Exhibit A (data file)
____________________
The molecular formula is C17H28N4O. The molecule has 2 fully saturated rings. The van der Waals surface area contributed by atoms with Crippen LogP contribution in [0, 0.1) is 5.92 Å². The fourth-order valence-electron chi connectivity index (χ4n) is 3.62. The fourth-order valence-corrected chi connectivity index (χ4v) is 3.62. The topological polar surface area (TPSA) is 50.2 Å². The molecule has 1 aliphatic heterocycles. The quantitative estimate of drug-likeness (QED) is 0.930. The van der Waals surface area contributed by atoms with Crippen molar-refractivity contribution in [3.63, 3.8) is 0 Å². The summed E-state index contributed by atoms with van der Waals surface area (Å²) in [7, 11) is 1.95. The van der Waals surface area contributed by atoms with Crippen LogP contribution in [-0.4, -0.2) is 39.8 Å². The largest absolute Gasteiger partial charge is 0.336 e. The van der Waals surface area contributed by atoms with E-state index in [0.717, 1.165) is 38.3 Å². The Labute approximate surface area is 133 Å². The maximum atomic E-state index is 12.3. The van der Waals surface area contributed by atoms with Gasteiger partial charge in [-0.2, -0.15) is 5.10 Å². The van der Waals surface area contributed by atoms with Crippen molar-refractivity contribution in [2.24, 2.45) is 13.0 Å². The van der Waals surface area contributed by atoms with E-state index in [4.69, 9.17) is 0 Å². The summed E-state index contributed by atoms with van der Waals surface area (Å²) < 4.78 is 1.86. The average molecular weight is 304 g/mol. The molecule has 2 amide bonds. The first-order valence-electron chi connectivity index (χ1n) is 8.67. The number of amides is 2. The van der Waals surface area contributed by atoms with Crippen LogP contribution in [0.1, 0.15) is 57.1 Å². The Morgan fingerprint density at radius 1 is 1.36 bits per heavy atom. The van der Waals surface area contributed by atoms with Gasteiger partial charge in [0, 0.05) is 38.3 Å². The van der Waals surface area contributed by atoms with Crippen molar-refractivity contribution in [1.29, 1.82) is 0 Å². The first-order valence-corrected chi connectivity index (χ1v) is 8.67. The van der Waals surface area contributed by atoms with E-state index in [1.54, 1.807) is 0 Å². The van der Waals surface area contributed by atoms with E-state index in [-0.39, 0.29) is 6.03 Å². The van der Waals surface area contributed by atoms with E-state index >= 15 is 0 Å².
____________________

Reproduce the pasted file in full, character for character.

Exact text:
The molecular formula is C17H28N4O. The molecule has 2 fully saturated rings. The van der Waals surface area contributed by atoms with Crippen LogP contribution in [0, 0.1) is 5.92 Å². The fourth-order valence-electron chi connectivity index (χ4n) is 3.62. The fourth-order valence-corrected chi connectivity index (χ4v) is 3.62. The topological polar surface area (TPSA) is 50.2 Å². The molecule has 1 aliphatic heterocycles. The quantitative estimate of drug-likeness (QED) is 0.930. The van der Waals surface area contributed by atoms with Crippen molar-refractivity contribution in [3.63, 3.8) is 0 Å². The summed E-state index contributed by atoms with van der Waals surface area (Å²) in [7, 11) is 1.95. The van der Waals surface area contributed by atoms with Crippen LogP contribution in [-0.4, -0.2) is 39.8 Å². The largest absolute Gasteiger partial charge is 0.336 e. The van der Waals surface area contributed by atoms with E-state index in [0.717, 1.165) is 38.3 Å². The Labute approximate surface area is 133 Å². The maximum atomic E-state index is 12.3. The van der Waals surface area contributed by atoms with Gasteiger partial charge in [-0.2, -0.15) is 5.10 Å². The van der Waals surface area contributed by atoms with Crippen molar-refractivity contribution in [2.24, 2.45) is 13.0 Å². The van der Waals surface area contributed by atoms with E-state index in [4.69, 9.17) is 0 Å². The summed E-state index contributed by atoms with van der Waals surface area (Å²) < 4.78 is 1.86. The average molecular weight is 304 g/mol. The molecule has 2 amide bonds. The first-order valence-electron chi connectivity index (χ1n) is 8.67. The number of amides is 2. The van der Waals surface area contributed by atoms with Crippen LogP contribution in [0.1, 0.15) is 57.1 Å². The Morgan fingerprint density at radius 1 is 1.36 bits per heavy atom. The van der Waals surface area contributed by atoms with Gasteiger partial charge in [0, 0.05) is 38.3 Å². The van der Waals surface area contributed by atoms with Crippen molar-refractivity contribution in [1.29, 1.82) is 0 Å². The first-order valence-corrected chi connectivity index (χ1v) is 8.67. The van der Waals surface area contributed by atoms with E-state index in [1.54, 1.807) is 0 Å². The van der Waals surface area contributed by atoms with E-state index in [-0.39, 0.29) is 6.03 Å². The van der Waals surface area contributed by atoms with E-state index >= 15 is 0 Å².